From left, Kenzie Carter, Vanessa Babb and Gillian Frederick, all 14, attend the Art for Sart, A Night in Bohemian Paris at Eden Vale Winery on Sunday evening. The event is a fundraiser for SART, the Sexual Assault Response Team.

'Art for SART' offers living 'paintings'

A mustached accordion player serenaded attendees of a fundraiser for Jackson County's Sexual Assault Response Team at EdenVale Winery on Sunday.

A pint-sized street urchin with a painted on version of the coal black lip adornment scampered after the tall wandering musician at the "Art for SART" event, while a woman holding a fragrant bouquet of lavender greeted entering bohemian-dressed guests. The scent of her fragrant bouquet wafted toward the check-in table where Susan Moen, SART's executive director, greeted guests and accepted payment for the evening's entertainment.

In addition to an assortment of painters, jewelers and other artists assembled in the winery's grassy courtyard, Tableau Vivant, an art form new to the Rogue Valley, debuted Sunday evening.

The "living art" is composed of a group of live, costumed people frozen in a rich, artistic setting and is designed to evoke a hyperrealistic painting.

The colorful and richly costumed tableau was set for turn-of-the-century (1900-1920s) Paris in a bohemian artist colony.

While artists Steve LaRose, Sarah F. Burns and others were busy painting canvasses, Jane Almquist added glittering pink, black and gold fantasy makeup to 14-year-old Vanessa Babb. The teen's two friends, Kenzie Carter, 14, and Gillian Frederick, 14, said they were dressed in period costume as "atmosphere."

In Tableau Vivant, lighting is key. Arranged to eliminate shadow and tease the senses into thinking it's a two-dimensional painting, people are clearly more lifelike than in a typical photograph. Fourteen models made up SART's tableau. Participants were offered a chance to bid to take the place of the "painting's" characters, said Moen.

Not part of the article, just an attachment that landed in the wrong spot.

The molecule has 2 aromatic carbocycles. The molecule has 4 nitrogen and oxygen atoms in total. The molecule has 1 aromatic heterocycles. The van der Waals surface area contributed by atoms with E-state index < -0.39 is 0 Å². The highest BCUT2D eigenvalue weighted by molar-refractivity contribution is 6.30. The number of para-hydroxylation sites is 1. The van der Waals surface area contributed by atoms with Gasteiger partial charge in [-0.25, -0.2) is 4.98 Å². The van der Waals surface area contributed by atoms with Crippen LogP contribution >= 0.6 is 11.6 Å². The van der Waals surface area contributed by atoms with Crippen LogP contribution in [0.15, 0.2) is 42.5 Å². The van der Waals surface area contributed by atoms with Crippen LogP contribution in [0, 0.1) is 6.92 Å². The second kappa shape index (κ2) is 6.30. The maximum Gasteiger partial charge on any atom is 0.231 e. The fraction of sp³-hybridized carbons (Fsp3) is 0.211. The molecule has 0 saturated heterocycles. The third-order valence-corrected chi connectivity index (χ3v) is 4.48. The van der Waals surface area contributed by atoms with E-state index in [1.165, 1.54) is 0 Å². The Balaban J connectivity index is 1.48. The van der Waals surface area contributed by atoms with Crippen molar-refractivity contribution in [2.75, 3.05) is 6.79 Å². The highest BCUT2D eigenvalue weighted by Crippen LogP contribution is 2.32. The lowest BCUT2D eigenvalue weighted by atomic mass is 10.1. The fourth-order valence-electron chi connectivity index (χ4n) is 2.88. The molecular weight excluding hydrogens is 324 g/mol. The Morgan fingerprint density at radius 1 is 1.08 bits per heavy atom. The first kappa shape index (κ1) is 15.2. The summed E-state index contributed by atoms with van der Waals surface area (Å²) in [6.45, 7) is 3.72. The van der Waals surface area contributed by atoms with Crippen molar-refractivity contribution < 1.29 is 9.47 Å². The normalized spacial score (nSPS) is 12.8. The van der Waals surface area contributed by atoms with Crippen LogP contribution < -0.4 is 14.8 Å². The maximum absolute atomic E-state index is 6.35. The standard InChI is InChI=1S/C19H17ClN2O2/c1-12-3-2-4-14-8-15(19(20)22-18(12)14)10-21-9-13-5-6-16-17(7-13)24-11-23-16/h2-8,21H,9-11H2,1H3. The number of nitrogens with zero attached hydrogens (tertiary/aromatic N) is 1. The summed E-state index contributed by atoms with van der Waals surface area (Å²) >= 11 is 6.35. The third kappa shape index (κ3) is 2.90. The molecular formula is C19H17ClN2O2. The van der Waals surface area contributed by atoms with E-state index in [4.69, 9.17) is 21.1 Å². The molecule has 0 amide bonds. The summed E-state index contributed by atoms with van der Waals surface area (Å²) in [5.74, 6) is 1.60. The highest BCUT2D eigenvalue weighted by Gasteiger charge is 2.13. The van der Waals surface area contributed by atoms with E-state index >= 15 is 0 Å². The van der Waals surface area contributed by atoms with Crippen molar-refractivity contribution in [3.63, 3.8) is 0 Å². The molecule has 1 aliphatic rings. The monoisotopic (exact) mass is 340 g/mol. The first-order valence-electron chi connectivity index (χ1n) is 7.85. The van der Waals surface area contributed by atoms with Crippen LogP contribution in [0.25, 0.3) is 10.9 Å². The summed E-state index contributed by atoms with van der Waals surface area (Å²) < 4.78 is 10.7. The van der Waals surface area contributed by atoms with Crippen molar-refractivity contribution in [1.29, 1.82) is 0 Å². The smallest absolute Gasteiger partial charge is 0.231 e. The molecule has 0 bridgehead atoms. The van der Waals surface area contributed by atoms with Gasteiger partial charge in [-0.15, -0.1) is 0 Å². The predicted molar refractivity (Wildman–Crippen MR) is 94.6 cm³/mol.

In addition to the ticket sales and tableau bidding, vendors also donated portions of their sales to SART.

Libby Edson used the event to relaunch her jewelry business and to support a cause she believes in. Fifty percent of Edson's Sunday sales were slated for SART, she said.

"They're our No. 1 charity," Edson said. "And they're losing some of their funding. So this seemed like a good way to help. It's the most ethical thing we can do."

State and federal budget cuts have SART struggling to find funding for its work as first responders to reports of rape, helping victims with compassion and experience through the medical and legal processes, Moen said.

"We are doing a sexual assessment exam once every for days in Jackson County," Moen said. "We are also seeing a need for increased peer counselors. We've all seen what's happening to nonprofit funding. This (event) seems like an innovative way to raise money and raise awareness."

The goal this year was to clear $5,000, said the event's producer, Greg Frederick. Frederick and his band, The Rogue Suspects, also performed at the event.

Moen said about 160 people attended, paying either $50 or $25 per person, depending on whether or not they signed on for the catered dinner. Moen said the Tableau Vivant promotes local wineries and art. While bidding on tableau participation was not as high as Moen had hoped, she expects it will rise at future events. Moen rated this year's kick-off experience a success.

"We saw that people had a great time," Moen said. "This is going to be a signature event for SART. Next year, we will build on what we learned at this event."

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